Williams, R. Ethic Theory Moral Prac (2011) 14: 589. doi:10.1007/s10677-010-9261-8
Some argue that same-sex marriage is not an equal rights issue because, where same-sex marriage is illegal, heterosexuals and homosexuals have the exact same right to marry—i.e., the right to marry one adult of the opposite sex. I dispute this argument by pointing out that while societies that prohibit same-sex marriage equally permit individual heterosexuals and homosexuals to marry one adult of the opposite sex, same-sex couples in such societies are denied an important right that opposite-sex couples enjoy—i.e., the right to marry. I argue that the right to marry is fundamentally, not an individual right, but a couple’s collective right, analogous to assembly rights.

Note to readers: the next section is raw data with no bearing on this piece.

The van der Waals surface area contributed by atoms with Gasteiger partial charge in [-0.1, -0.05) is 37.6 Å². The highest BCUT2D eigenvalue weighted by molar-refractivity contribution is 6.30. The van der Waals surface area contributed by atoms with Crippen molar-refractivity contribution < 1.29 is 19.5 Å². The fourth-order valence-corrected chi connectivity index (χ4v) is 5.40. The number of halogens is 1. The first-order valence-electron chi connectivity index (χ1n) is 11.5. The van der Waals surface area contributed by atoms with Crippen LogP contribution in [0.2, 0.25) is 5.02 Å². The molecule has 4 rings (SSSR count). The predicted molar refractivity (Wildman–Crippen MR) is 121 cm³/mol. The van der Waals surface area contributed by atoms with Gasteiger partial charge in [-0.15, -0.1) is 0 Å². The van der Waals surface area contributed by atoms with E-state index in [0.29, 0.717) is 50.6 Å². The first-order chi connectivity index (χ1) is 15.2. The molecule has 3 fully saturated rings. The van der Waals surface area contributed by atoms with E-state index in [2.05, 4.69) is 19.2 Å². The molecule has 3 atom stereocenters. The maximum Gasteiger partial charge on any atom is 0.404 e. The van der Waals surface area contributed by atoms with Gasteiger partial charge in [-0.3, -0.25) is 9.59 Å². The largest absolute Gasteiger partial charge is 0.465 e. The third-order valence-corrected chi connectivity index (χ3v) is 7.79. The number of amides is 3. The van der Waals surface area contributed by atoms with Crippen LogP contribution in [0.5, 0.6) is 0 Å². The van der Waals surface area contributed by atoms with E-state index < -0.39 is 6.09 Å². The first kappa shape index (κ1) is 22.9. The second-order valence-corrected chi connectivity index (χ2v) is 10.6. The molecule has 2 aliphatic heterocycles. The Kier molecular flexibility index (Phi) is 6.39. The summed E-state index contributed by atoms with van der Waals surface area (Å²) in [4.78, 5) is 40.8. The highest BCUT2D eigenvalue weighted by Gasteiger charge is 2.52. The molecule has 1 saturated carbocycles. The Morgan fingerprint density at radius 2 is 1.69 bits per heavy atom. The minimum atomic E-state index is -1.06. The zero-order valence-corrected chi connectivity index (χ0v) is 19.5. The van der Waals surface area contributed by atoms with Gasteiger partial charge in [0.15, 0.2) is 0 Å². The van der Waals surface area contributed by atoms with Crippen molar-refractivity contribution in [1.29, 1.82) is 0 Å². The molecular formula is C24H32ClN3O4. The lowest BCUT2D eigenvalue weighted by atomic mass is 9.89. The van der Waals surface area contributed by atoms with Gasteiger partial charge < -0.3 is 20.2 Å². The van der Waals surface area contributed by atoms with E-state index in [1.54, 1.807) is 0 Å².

Same-sex marriageEqualityDiscriminationIndividual rightsCollective rightsMarriage rights